Miley Cyrus has finally released her eighth studio album, Endless Summer Vacation, in full and dropped the music video for its next single, River.
Very much a change up in sonic style and tone from Flowers (which is, uh, still Number 1 on the Official Singles Chart, in case you haven't noticed) River is a wonky, 80s synth-pop inspired tune that is about...let's say...the preferential end of a sexual encounter.
Metaphors, aren't they a wonderful thing.
With the release of its fashion spread-esque music video - shot mostly in monochrome and included bright flashes of light and lots of beautiful, topless men - River is now being specifically positioned as the heir to Flowers' crown, the favoured son of ESV now tasked with the difficult quest of living up to the defining pop song of the year so far.
MORE: How Miley Cyrus got her Flowers
But the question is, can Miley make lightning strike twice? The success of Flowers is the kind of pop justice that only happens once in a career if you're lucky; the song has managed to climb to Number 1 across with absolutely no promotion on Miley's part, succeeding based on its viral value and how well it engineered a media cycle around perceived meanings of the song and its video to Miley's personal life.
Then again, this was rather the point - Endless Summer Vacation is the rare Miley Cyrus album that is foregoing PR chaos to let the music do the talking, and its all the better for it.
River, then, is very different from Flowers. Not only does its New Wave-esque 80s production sound radically dissimilar, both songs have contrasting points of view - Flowers is very much a standard post-breakup song all about believing in yourself and getting over that hill. River, on the other hand, is a coquettish and camp sex anthem, taking Flowers' MO of loving yourself before anyone else and taking it quite literally too.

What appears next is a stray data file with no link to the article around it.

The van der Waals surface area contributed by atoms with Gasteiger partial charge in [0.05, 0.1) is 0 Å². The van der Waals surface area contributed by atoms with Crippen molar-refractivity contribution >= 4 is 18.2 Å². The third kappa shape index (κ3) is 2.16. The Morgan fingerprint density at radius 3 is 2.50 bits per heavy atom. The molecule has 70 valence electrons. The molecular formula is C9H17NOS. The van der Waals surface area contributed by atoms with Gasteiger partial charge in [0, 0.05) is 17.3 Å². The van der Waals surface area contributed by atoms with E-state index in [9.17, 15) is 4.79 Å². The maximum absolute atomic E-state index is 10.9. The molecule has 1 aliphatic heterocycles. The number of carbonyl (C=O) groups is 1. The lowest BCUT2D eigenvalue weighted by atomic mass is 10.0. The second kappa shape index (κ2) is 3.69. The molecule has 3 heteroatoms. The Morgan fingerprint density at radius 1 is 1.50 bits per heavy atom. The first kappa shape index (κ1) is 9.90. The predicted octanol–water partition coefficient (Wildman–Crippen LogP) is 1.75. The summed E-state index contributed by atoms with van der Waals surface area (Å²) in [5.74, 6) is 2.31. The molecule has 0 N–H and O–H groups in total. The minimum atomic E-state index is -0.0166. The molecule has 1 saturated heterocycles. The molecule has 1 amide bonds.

MORE: Miley Cyrus' Official Charts history in full
What is interesting, though, is that Flowers and River both come from the same creative teams. Both songs share producers - Kid Harpoon and Tyler Johnson, better known as the architects of Harry Styles' solo career, although River does also add pop king Justin Tranter (Justin Bieber, Selena Gomez) as a co-writer.
But will River succeed just based on the fact that Flowers was Flowers and Miley Cyrus is Miley Cyrus? Or will it organically find its audience, like Flowers did, through TikTok and fan speculation on social media (a quirk of Flowers' success on Stan Twitter is that fan accounts will promote the song with a wild and unsubstantiated rumour to add fuel to the fire).
The good news is, though, is that Miley isn't lacking for other single choices from Endless Summer Vacation - as specific sequels to Flowers' success, we'd pin arena ballad Jaded (produced by Greg Kurstin) or the slick pop-rock A Thousand Miles with Brandi Carlisle as other good calls further down the campaign trail too.
The good thing about an Endless Summer Vacation? It doesn't stop if you don't want it to.
Re-visit Miley's biggest songs in the UK here.
Endless Summer Vacation is out now via Columbia.